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What does it mean to have cerebral palsy?

By Cadeyrn Gaskin, Deakin University

"What does it mean to have cerebral palsy?" For many, answering this question will conjure up images of awkward gaits and electric wheelchairs, slurred speech, and stiff, jerky, writhing, and otherwise poorly controlled movements. These characteristics would certainly be consistent with the accepted definition of cerebral palsy as a disorder of movement and posture. But how useful is this type of definition when trying to explain other common experiences of people with cerebral palsy, such as being denied access to education, struggling to find work, facing difficulties with forming close relationships, living at home with parents well into adulthood, and so forth? Can thinking of cerebral palsy as purely a medical condition help us to understand these often unfavourable outcomes? I argue that it can't. To develop a broader understanding of what it means to have cerebral palsy, we need to take a step back and look at how society views disability.

Advances in science and medicine over the last two centuries have meant that individual pathology has become the dominant explanation for disability. Researchers and clinicians have made outstanding progress in understanding cerebral palsy from a medical standpoint, generating knowledge that is used in the prevention and management of the condition. There have been some unfortunate consequences of these developments, however. Diagnosis adds weight to the stigma associated with cerebral palsy – it effectively says, “You are different to everyone else, something is wrong with you, and you need to be fixed.” The problem is that cerebral palsy cannot be cured, which leaves open the possibility of people with cerebral palsy believing that they are abnormal and there is nothing that can be done to remedy the situation. With medical people usually held in high esteem, this idea that cerebral palsy is something wrong with individuals is one that typically goes unchallenged. But there are other ways of thinking.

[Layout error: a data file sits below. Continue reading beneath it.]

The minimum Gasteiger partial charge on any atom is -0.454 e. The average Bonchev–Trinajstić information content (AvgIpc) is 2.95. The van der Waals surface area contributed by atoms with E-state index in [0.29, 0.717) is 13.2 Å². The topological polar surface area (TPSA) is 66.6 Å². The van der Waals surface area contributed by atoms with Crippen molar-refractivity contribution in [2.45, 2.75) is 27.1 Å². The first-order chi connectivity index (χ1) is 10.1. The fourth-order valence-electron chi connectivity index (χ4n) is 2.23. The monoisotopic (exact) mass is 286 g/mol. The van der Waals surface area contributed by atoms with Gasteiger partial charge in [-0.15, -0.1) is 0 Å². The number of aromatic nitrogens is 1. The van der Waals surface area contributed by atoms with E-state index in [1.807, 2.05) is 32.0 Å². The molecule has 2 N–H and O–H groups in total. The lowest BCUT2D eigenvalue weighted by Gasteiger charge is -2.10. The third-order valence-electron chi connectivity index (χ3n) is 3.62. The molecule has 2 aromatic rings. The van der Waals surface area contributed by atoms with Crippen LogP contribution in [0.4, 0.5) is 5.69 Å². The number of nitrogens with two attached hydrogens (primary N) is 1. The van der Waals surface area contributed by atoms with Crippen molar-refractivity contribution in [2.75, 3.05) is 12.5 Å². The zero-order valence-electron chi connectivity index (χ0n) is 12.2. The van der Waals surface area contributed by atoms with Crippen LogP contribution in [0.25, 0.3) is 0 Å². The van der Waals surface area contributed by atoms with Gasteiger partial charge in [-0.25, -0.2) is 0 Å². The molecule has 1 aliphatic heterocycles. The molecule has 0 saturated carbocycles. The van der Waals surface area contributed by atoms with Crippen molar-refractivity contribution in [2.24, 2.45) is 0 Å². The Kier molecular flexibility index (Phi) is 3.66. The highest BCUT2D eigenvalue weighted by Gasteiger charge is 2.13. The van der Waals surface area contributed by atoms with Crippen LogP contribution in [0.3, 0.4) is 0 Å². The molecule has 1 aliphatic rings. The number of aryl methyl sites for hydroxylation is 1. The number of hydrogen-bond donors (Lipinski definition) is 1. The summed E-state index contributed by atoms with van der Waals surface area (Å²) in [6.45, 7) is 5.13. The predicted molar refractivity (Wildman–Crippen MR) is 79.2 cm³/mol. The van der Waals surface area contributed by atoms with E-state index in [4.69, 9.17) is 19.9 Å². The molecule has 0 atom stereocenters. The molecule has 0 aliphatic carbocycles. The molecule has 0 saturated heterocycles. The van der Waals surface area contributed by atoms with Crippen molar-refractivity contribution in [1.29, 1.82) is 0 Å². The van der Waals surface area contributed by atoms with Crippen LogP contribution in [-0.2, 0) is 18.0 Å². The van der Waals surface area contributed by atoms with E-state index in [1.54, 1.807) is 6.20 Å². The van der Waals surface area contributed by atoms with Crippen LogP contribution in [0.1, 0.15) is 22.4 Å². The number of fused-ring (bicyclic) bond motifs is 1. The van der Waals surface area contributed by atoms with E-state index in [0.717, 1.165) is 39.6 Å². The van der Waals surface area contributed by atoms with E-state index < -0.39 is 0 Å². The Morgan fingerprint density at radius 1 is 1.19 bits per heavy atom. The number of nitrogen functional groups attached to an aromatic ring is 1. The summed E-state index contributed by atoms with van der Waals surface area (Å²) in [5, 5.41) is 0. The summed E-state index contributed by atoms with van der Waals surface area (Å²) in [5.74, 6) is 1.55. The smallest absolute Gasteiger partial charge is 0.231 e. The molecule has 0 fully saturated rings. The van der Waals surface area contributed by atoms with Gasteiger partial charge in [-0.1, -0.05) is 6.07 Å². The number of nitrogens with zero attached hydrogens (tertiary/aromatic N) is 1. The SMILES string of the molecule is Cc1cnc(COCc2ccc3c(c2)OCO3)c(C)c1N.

One of the more significant contributions of the disability rights movement, which began over 50 years ago, has been the separation of the idea of disability from that of impairment. Disability no longer referred to a medical diagnosis, such as cerebral palsy; it meant something far greater. Disability was no longer someone's individual impairments, it was something that society had created. Cerebral palsy does not cause disability. Rather, disability is caused by footpaths with no curb cuts, buildings with stairs but no ramps or elevators, and so forth. Disability is caused by the prejudiced attitudes of others, which contain mixtures of fear, pity, and expectations of mediocrity. Disability is caused by education systems in which receiving an inclusive schooling depends too much on the luck of finding schools and teachers who see potential, rather than problems. Disability is caused by a medical system that continues to view cerebral palsy as a paediatric condition, forgetting that most children with cerebral palsy grow up to be adults with cerebral palsy.